But for the sake of our chalky argument, one would have to stack the immobile Cousins with at least two of his pass catchers if one believes Cousins is going to carve up this New York secondary. Justin Jefferson and T.J. Hockensen, a duo that has accounted for 55 percent of the Vikings’ targets since Week 10, would make sense here. There’s also K.J. Osborn, whose price point offers salary cap relief if you’re going in on Jefferson.
I’ve thought for four months that Dalvin Cook could provide enormous leverage against Jefferson-centric lineups. And I’ve been wrong for four months, partly because the Vikings are an unapologetically pass-first team and Cook is horribly inefficient. This matchup says Cook should have his way though. Only the heinous Chicago defense has allowed a higher rush EPA than the Giants since Week 10. Pro Football Focus rates New York as the fifth worst rush defense.
Saquon Barkley could very well be the optimal run-back with a Minnesota stack. Rostering Barkley and Jefferson, of course, is going to ruin your salary cap. Barkley’s steadily increasing pass game involvement is what we’re excited about here: He saw at least five targets in five of his last seven regular season outings and he faces a Minnesota defense allowing the 11th most running backs receptions per game (5.3).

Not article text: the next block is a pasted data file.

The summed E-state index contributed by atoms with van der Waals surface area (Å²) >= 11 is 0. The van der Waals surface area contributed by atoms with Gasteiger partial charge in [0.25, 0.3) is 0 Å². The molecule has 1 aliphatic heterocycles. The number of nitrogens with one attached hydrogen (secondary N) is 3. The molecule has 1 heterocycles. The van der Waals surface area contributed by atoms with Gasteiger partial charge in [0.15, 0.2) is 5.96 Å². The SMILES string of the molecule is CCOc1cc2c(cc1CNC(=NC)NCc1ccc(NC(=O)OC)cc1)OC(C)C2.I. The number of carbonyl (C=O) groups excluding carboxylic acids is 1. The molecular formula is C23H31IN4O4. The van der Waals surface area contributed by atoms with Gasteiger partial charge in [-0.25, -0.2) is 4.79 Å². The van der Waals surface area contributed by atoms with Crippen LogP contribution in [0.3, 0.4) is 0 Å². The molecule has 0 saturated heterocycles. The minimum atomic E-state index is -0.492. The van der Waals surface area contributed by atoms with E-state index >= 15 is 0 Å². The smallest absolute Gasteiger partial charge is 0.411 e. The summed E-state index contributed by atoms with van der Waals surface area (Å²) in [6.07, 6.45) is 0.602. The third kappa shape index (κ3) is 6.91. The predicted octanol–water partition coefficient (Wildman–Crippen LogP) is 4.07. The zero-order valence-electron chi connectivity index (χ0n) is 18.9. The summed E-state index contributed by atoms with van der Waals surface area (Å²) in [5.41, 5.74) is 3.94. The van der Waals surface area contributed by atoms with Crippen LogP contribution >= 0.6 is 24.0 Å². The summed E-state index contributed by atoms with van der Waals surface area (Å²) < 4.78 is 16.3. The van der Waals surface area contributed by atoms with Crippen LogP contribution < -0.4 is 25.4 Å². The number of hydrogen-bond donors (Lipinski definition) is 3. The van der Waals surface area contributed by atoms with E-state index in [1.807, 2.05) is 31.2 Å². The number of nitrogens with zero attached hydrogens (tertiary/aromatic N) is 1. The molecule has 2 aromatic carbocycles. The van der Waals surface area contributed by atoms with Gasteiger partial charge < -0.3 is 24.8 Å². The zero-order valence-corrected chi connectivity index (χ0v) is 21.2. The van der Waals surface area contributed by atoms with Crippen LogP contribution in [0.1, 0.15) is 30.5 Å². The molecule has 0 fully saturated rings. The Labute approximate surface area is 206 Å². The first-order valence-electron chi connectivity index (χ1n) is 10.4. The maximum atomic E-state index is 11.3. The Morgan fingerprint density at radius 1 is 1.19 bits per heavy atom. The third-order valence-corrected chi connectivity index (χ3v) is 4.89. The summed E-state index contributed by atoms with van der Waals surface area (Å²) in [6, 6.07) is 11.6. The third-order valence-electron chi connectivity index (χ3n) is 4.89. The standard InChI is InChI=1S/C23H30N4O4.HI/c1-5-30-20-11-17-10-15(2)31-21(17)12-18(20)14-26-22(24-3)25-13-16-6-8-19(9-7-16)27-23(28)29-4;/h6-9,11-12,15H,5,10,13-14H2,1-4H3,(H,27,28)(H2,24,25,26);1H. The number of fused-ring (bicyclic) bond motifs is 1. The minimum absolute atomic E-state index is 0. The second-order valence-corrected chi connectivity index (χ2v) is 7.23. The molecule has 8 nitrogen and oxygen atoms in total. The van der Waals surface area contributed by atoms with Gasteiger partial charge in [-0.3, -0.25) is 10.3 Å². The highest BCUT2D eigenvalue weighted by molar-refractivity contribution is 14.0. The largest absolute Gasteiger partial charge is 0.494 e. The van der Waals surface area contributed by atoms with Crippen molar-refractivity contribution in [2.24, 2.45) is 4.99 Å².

Richie James has led the team in target share over the past month. The quick slot guy is Daniel Jones’ primary dump-off option (he has an aDOT of less than seven in four of his past five games) and runs nearly every route in the New York offense. James caught eight of his 11 targets for 90 yards against the Vikings in Week 16. He led the team with 18.9 expected fantasy points that day.
This game has serious shootout potential, not just because these teams combined for 51 points and 883 yards in Week 16, but because both defenses can be shredded through the air and on the ground. Since Week 10, Minnesota has allowed the league’s tenth highest EPA per play while the Giants have allowed the second highest EPA.
I struggle to label a Giants win -- or at least a game full of positive script for the G-people -- a truly strange scenario. They pushed these Vikings hard in their Week 16 meeting and Minnesota’s defense is as vulnerable as any playing this weekend. Only the Lions and Bears allowed more yards per play than the Vikes in the regular season.
Minnesota would see a heavy dose of Barkley if the Giants get out to a lead. He has to be in any lineup that assumes positive game script for New York. Barkley and Daniel Jones enjoyed success on the ground a few weeks back against Minnesota, posting Week 16’s third highest EPA per rush and the sixth highest rushing success rate. Maybe you could throw James into that kind of lineup too since his role is stable and the sort of targets he sees are highly bankable. Also, the Vikings are the NFL’s fourth most extreme pass funnel defense.
I would caution against running it back with more than one Minnesota pass catcher. And yes, I understand that warning could look silly if this game shoots all the way out.